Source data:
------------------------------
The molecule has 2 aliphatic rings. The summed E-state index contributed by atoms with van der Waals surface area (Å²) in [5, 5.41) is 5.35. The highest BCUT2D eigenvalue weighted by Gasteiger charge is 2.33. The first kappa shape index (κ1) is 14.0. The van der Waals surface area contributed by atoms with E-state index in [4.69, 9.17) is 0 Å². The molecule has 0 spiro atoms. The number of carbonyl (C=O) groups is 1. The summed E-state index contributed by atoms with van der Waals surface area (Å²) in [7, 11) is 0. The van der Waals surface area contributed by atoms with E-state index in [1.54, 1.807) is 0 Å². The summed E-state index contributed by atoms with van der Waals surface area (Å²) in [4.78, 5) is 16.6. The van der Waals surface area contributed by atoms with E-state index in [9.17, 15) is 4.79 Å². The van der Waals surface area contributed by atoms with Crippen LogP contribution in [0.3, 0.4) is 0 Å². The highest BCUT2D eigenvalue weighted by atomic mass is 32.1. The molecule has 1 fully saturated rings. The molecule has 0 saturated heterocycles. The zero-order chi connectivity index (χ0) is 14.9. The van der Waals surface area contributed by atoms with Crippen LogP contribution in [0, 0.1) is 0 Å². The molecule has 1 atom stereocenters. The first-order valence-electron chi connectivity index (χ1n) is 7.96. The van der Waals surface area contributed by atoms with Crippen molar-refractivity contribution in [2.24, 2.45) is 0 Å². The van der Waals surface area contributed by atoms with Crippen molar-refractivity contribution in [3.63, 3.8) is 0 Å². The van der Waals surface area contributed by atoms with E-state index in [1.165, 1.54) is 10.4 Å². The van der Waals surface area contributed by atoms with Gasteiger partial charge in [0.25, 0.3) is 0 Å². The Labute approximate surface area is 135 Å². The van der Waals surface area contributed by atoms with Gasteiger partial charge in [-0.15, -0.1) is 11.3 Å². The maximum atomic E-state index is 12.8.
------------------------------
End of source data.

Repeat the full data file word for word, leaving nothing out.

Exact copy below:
The molecule has 2 aliphatic rings. The summed E-state index contributed by atoms with van der Waals surface area (Å²) in [5, 5.41) is 5.35. The highest BCUT2D eigenvalue weighted by Gasteiger charge is 2.33. The first kappa shape index (κ1) is 14.0. The van der Waals surface area contributed by atoms with E-state index in [4.69, 9.17) is 0 Å². The molecule has 0 spiro atoms. The number of carbonyl (C=O) groups is 1. The summed E-state index contributed by atoms with van der Waals surface area (Å²) in [7, 11) is 0. The van der Waals surface area contributed by atoms with E-state index in [1.54, 1.807) is 0 Å². The summed E-state index contributed by atoms with van der Waals surface area (Å²) in [4.78, 5) is 16.6. The van der Waals surface area contributed by atoms with E-state index in [9.17, 15) is 4.79 Å². The van der Waals surface area contributed by atoms with Crippen LogP contribution in [0.3, 0.4) is 0 Å². The highest BCUT2D eigenvalue weighted by atomic mass is 32.1. The molecule has 1 fully saturated rings. The molecule has 0 saturated heterocycles. The zero-order chi connectivity index (χ0) is 14.9. The van der Waals surface area contributed by atoms with Crippen LogP contribution in [0, 0.1) is 0 Å². The molecule has 1 atom stereocenters. The first-order valence-electron chi connectivity index (χ1n) is 7.96. The van der Waals surface area contributed by atoms with Crippen molar-refractivity contribution in [2.24, 2.45) is 0 Å². The van der Waals surface area contributed by atoms with Crippen molar-refractivity contribution in [3.63, 3.8) is 0 Å². The van der Waals surface area contributed by atoms with E-state index in [1.165, 1.54) is 10.4 Å². The van der Waals surface area contributed by atoms with Gasteiger partial charge in [0.25, 0.3) is 0 Å². The Labute approximate surface area is 135 Å². The van der Waals surface area contributed by atoms with Gasteiger partial charge in [-0.15, -0.1) is 11.3 Å². The maximum atomic E-state index is 12.8.